My rating: 3 of 5 stars
I've seen snippets of earlier versions of this story and having Arakawa do the newest version was definitely something I wanted to see. I have to admit, it starts a little slowly for me. I would never have guessed this wasn't pure fantasy if not the interviews in the back (It's ancient Persia). The titular Arslan is a fourteen year old boy who is the sole (as far as I can tell) heir to his father's throne, ruling the well-off kingdom of Pars. His father seems to be a brutish king and his mother an ice queen. In fact, neither parent seems to have time for nor care about their son. He is left to be raised by his various mentors, including Vahriz who is teaching him to fight.
It's rather obvious the King and his soldiers see Arslan as soft (and unless I miss my guess Vahriz even seems to suggest that there is nothing of the king in him at all which might be true? Certainly the queen seems unimpressed with her husband). There is a telling scene where a young boy of a neighboring kingdom has been taken prisoner of war and made into a slave. Arslan sees being a slave as an honorable thing but seems to start rethinking it.
When Arslan finally goes to battle, things go sideways. What the King doesn't know and would be too arrogant to admit to is that he has been betrayed. Daryun, Vahriz's nephew and one of the best warriors tries to warn him and is nearly killed for it. He is stripped of everything but Vahriz makes him promise to look after Arslan. What no one knows is the lengths the Lusitanians (which is a name that keeps throwing me) will go to. Their god demands no god before them and Pars is of a different (or no) faith. Their god has no problems with throwing women and children of non-believers into the fires (though some of the soldiers do). To be fair, Pars and its king don't seem to balk at this much either.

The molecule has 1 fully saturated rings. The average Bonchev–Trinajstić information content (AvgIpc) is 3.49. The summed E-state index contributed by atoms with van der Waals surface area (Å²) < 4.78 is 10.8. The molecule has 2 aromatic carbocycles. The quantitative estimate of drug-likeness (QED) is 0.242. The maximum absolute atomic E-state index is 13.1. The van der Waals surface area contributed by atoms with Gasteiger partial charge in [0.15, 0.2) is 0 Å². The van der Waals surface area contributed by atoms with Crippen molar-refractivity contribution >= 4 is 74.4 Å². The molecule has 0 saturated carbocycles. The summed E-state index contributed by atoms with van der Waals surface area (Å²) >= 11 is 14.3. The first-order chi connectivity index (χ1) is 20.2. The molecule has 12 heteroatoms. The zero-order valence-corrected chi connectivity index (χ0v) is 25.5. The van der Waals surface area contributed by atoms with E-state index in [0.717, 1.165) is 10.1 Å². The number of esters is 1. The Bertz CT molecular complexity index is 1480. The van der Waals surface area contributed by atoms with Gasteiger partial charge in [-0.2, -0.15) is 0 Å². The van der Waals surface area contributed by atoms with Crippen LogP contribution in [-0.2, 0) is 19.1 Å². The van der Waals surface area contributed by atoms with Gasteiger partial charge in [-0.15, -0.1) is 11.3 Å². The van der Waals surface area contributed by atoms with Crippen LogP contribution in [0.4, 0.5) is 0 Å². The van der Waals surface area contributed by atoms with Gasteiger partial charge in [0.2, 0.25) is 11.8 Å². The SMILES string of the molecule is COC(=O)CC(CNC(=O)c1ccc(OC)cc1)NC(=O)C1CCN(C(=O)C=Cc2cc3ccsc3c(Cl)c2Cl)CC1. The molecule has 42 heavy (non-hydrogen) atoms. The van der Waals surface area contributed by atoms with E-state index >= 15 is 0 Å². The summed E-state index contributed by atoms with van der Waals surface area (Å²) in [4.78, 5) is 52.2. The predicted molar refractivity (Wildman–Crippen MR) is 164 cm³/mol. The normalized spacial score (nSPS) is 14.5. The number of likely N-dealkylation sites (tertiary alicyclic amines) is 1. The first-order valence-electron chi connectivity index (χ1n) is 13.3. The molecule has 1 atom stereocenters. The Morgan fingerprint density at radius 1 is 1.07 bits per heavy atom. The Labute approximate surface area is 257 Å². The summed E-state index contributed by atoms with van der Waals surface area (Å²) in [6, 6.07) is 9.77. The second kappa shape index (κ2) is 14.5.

Having been betrayed the king and his men don't have much of a chance. Arslan is saved a little by his own swordsmenship but mostly because Daryun is a killing machine. Daryun now has to get Arslan to safety.
What slowed this way down for me was too much battle and worse endless recitation of how many of what kind of soldiers there were and how many died and all the titles of people I didn't have a chance to get to know. It wasn't a great balance between fight scenes and storytelling and for anyone reading my manga reviews you'll know this matters a great deal to me.
That said I loved the art. Arslan and Daryun are interesting as are the two characters we see for just a few panels at the end. I will definitely get more of this. I just hope the balance between fight fight fight and actually advancing the plot will improve.
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